Tastings School - Far from Middling (East Midlands)

Tastings School

From basics to more advanced topics, the Beer School has all the info to expand your knowledge and enjoyment of your beers, ales and lagers.

Categories

Far from Middling (East Midlands)

Several regions of Britain could lay claim to be its most fertile beer producer. One of the least celebrated is the East Midlands. Dominic Roskrow grew up there

For most of us that queasy period when we travel from awkward teenager to young adult is fraught with insecurity and fear. Our first metaphorical fumblings with the bra strap of adult life are ungainly, uncouth and uncultured.

But the memory plays strange tricks on us as we grow older. Light-headed from the hoppy aroma of nostalgia we recall our formative years as some golden idyllic time. Perhaps on balance it was. And certainly if nothing else the journey from the moment we entered the public house nervous and sweaty to ask for ‘a pint of your best bitter, landlord,’ to the days where we would confidently prop up the bar and ask George for ‘a pint of the usual’ evoke warmth, happiness and excitement.

Rural Leicestershire in the late 70s was a million miles away from the gritty city life represented in the BBC television series Life On Mars, and it was – is – something of a rural playground. Unspectacular in the way that the Dales or the Peaks are, the south of the county is unspoilt too – endless fields of the verdant dairy grass enriched from the silt minerals of the Welland River; picturesque periodcottage villages; prim and proper cricket greens; wonderful, hoppy beer.

We’d head out to the east of the county, in an area marked by Market Harborough in the south to Leicester in the north. Our furthest points east were Oakham and Rutland Water as we set out in pursuit of Ruddles County, and whiled away the hours teasing Rutland folk about the fact they were from Leicestershire. There was no west for us – that was all motorway and places such as Coventry. No thanks.

So always north and east.

Occasionally we’d stumble across Greene King Abbot Ale – or was it Abbot Ale Greene King? We knew the beer – a Holy Grail for us back then – but not the brewery, so small and parochial was it in those days.

There was no life north of Leicester.

Just the enemy – the territory occupied by our football rivals, Forest and County. When we ventured there it was annually and we went not as rural ale drinkers but urban warriors, in packs, and almost certainly drinking lager or cider. Now that was the gritty city life of Life On Mars.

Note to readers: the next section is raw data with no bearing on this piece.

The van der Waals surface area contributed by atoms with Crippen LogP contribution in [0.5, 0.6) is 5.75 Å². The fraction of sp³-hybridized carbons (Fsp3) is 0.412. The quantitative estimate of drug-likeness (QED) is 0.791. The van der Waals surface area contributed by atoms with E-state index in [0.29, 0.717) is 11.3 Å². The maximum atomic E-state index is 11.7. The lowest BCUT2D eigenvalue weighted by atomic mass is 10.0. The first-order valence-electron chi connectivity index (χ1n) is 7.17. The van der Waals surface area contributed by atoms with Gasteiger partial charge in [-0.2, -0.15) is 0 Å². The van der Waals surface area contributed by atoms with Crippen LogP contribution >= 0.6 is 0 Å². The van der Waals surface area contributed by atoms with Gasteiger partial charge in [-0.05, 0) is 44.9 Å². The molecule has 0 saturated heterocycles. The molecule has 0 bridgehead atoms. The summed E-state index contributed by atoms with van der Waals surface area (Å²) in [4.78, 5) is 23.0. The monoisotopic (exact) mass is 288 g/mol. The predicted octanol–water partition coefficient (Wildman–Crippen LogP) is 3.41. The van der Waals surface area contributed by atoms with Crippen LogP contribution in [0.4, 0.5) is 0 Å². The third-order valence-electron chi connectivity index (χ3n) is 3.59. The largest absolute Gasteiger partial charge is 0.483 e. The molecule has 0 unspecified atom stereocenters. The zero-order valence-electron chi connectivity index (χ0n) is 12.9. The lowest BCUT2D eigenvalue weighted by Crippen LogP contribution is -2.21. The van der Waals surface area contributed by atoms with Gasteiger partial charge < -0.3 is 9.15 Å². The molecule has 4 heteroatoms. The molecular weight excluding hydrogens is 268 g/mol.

For the most part, though, we were easily pleased: small pretty villages with market squares and period pubs; quality real ale from Everards, Ruddles or Marston’s, hearty pub food – common even back then in the inns of the county.

Winters seemed long and severe, and we’d drive out in the ice, inching our way to a brightly-lit pub with an open fire; in summer we’d get intoxicated on the aromas of the crops growing in the fields and waste entire afternoons solving the world’s problems in pub gardens.

The East Midlands has always been great beer territory. If you count Burton in the region – and we always did because it’s on the Trent and that’s an East Midlands river – then the area must at least be on the nomination paper for the award of Britain’s best beer region.

And of course the fun part of growing up is that your boundaries get smaller and your prejudices give way to your curiosity. While training as a journalist in Sheffield (South Yorkshire but borderline nonetheless) I was able to explore the beer outlets of North Derbyshire and North Nottinghamshire. And more recently the region has played its part in the micro-revolution and can offer the drinker some fine choices.

The East Midlands should be celebrated as a beer region. So this time it’s personal. Here is my selection of the region’s best breweries.

A WOMAN’S TOUCH
Female brewers remain relatively rare even in these more enlightened times, but the East Midlands region boasts two of the very finest.

Brewster’s, at Stathern near Melton Mowbray, in Leicestershire, unfortunately shares its name with a national pub chain specialising in cheap and cheerful family meals and big ball pens, but it takes its name from the traditional English word for a female brewer.

In this case it refers to Sara Barton, a master brewer trained at Heriot Watt University in Scotland. Having worked for Courage she set up her own business in 1998. Since then it has doubled its capacity and Sara has won awards for brewing and business skills.

The brewery now serves some 250 outlets and wholesalers and the range includes bottle-conditioned beers and seasonal beers.

Beers include the enchantingly named Hop A Doodle Doo; Belly Dancer, which is a full-bodied ruby red ale; Rutterkin, made with American Mount Hood hops; and our pick – the awardwinning Marquis.

Meanwhile the Springhead Brewery at Sutton-On-Trent in North Nottinghamshire has Shirley Reynolds as its head brewer. She joined in 1999 and by working alongside assistant brewer Tom Rouse and sticking rigidly to the microbrewery’s core philosophy of constantly referring to the recipe book and keeping the number of beers down, she has helped Springhead achieve a string of awards.

Its best-known and most highlyrated beer is Roaring Meg, nicknamed the Big Blonde. It has an ABV of 5.5% and is a premium blonde beer that is distributed to more than 300 pubs. It will be launched in 500ml bottles this summer.

A TOUCH OF PEDIGREE
Burton on Trent has a huge historical significance to British beer production but in recent years its role has been diminished as pub retailing companies have dominated the scene rather than brewers.

Amalgamations and takeovers have meant that one of the town’s main companies is called Wolverhampton & Dudley – a company with obvious roots further west. But one of the company’s core brands is Marston’s and the news that the company would readopt the Marston’s name was greeted enthusiastically by those of us who see beers such as Pedigree as a core part of the Burton legacy.

Marston’s is now termed a ‘super regional’ or ‘national regional’ and its sponsorship of the England cricket team means that its profile is not just national but international.